What was my quest in choosing “Follow Your Dreams This Way?”  To one day write a book.  Notice I said, “one day write a book,” not “one day publish a book.”  So I set out to learn the craft of writing and sought the guidance of several well respected authors turned teachers and even a screenwriter turned bestselling author.  After having spent months which turned into years developing the skills I learned I not only have one finished manuscript, but three!

Now I have come up on a new cross road in my life and this time there is only one sign and it reads, “Published:  To be or not to be.”  Beyond it is pure and utter darkness into the unknown.  There are no promises or guarantees waiting for me, only faith and fate.

As in any well crafted adventure tale where the seeker of a quest sets out to find an experienced guide to lead them on their mission I too set out to find such a guide and once again sought the advice of well respected teachers turned writers even journalist turned authors/teachers for advice on becoming published.  Since then the internet has seem to become an unlimited vast sea of information on what it takes to get published and now with self-publishing a click away most beginning writers may think it easy to get published.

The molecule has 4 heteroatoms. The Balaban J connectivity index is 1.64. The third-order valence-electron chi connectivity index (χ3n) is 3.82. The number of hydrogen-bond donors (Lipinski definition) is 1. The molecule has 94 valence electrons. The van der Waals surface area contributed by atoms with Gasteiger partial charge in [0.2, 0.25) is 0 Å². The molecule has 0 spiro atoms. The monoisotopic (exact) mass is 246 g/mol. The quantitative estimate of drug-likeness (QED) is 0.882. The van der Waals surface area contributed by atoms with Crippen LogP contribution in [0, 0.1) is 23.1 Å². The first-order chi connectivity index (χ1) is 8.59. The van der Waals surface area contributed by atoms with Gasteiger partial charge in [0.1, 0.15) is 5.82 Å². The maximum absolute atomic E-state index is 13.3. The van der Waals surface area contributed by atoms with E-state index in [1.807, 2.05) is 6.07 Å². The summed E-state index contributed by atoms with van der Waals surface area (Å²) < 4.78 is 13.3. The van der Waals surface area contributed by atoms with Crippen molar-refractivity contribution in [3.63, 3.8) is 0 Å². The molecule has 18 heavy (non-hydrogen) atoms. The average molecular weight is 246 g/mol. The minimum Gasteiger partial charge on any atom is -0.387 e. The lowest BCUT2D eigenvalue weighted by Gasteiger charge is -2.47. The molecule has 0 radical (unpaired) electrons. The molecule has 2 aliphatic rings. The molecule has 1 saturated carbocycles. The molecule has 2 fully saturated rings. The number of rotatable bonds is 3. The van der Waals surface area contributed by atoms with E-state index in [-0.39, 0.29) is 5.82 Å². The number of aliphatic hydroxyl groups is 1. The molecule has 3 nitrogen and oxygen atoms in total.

But is it really?

Through my studies and experience it is in my opinion there are two important attributes for any writer wishing to become published to have and they are faith and patience.  First, and foremost, you have to believe in yourself and what you write and secondly you must be patient as you seek your dream.